While there were several rooms on the second floor, the room Liz and I got was the “Tree Top Suite.” Which was one more floor up.

A small sitting area, near the top of the stairs. Here is a short snippet of a conversation that Liz and I had, regarding chess.

It’s the same conversation that’s probably been had, between two people, for many centuries now:

Me: Do you want to play chess?
Liz: I don’t know how to play.
Me: Do you want me to teach you how to play chess?
Liz: No.

Looking towards the bed. The stairs are to the left, as is the private bathroom.

Another small seating area, near the bed.

Each room also had two small glasses of port, along with some chocolate.

Oh, and I should also mention that nealy every room in the house also had a glass container chock full of M&M’s.

Our private bathroom. While all the rooms at H.S. Clay House are very lovely, the Turret Suite and Tree Top Suite are the two with their own, private bathrooms.

A small little noook, with two chairs, a TV, and lots of books. Yet another little spot that you could just settle in, and lose yourself for a few hours.

Looking down the stairs to the second floor.

A pitcher of their “Welcome Punch,” made with Rhine wine, peach schnapps, triple sec, and a touch of sugar. This was a deceptively strong drink, as told to us by Julie and Bob – so I drank very little, and was quite cautious about it. We also heard a story of a prior lodger who gave Alan money specifically requesting that he make another pitcher, because he had liked it so much.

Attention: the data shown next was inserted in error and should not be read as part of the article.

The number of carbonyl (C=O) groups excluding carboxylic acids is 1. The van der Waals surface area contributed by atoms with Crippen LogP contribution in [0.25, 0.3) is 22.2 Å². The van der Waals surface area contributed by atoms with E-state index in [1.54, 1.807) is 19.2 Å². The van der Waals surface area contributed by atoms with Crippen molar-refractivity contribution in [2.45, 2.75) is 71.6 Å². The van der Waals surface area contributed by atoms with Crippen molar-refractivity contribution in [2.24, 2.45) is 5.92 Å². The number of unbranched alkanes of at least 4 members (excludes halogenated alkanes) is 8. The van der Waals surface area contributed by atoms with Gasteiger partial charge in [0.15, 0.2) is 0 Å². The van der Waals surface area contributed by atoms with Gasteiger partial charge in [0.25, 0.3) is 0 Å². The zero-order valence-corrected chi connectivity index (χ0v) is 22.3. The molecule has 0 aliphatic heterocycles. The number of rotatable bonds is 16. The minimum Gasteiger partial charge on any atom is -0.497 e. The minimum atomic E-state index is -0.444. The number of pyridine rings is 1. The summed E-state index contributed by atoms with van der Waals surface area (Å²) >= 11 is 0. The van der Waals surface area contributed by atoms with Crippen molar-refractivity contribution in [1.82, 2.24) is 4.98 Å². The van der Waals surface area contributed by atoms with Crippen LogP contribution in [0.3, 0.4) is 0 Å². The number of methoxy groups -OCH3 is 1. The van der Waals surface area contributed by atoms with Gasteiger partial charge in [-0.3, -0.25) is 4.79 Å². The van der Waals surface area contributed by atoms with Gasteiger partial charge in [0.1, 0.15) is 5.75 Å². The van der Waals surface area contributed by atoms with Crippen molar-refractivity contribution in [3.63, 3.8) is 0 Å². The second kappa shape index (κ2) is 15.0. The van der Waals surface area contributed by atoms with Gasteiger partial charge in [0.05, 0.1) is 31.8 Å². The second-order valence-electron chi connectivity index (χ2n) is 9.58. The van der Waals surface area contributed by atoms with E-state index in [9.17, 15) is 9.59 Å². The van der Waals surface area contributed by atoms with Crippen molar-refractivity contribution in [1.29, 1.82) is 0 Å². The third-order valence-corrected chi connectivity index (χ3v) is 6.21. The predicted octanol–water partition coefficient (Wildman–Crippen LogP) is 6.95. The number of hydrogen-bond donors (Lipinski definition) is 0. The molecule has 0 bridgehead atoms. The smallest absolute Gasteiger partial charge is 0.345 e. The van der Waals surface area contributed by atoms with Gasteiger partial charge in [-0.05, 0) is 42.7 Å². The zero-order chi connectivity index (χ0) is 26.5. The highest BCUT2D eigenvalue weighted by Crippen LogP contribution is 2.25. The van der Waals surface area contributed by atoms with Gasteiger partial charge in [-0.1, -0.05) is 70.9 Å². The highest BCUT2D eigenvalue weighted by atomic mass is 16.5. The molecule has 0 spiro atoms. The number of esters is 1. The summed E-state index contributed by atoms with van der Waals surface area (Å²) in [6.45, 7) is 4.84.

Leigh and Alan, proprieters of the fantastic H.S. Clay House.

After the tour, I got to wander a bit more and take some pictures in the kitchen.

Again, just so much amazing stuff to look at, everywhere.

Looking in towards the dining room.

Another view of the kitchen and work area.

TV and breakfast nook.

Countertop. On the left there is a door that leads to the laundry room. Leigh told us about how, in the early years, she and Alan used to live in that small room. With all the other rooms for lodgers, they stayed in the small laundry room, and feel asleep to the sound of the dryer going at night.

Nowadays, they live in an adjacent building – but we got to glimpse the small room where they once had set up a small bed, and where they had originally stayed.

Hanging out in the living room, sipping on some glasses of the Welcome Punch. Reminded that the last time all six of us were on vacation together was several years ago, when we went on a cruise.

In all honesty, the H.S. Clay House was just a phenomenal place to stay. Had we done nothing else at all over the course of the weekend, had we not gone to any wineries at all and just stayed at the house? I would have been perfectly content.

I failed to photograph the hot tub, as well as the back patio, as well as the swimming pool. I truly could have spent the whole weekend at the house, and been incredibly happy.

For dinner, we drove to Balducci’s. There were several outdoor spots, along with several tables that looked to be just out on their own. As inviting as those were, we arrived right around sunset, and opted to go inside.

We started off with a small tasting, and then settled in for dinner.

We got back to the house around 9:30 or so. Despite Alan having set up wood for a fire, we all decided to get to bed early given the long travel day. It was super tempting to light a fire, or to go in the hot tub… but we were just all pretty wiped out.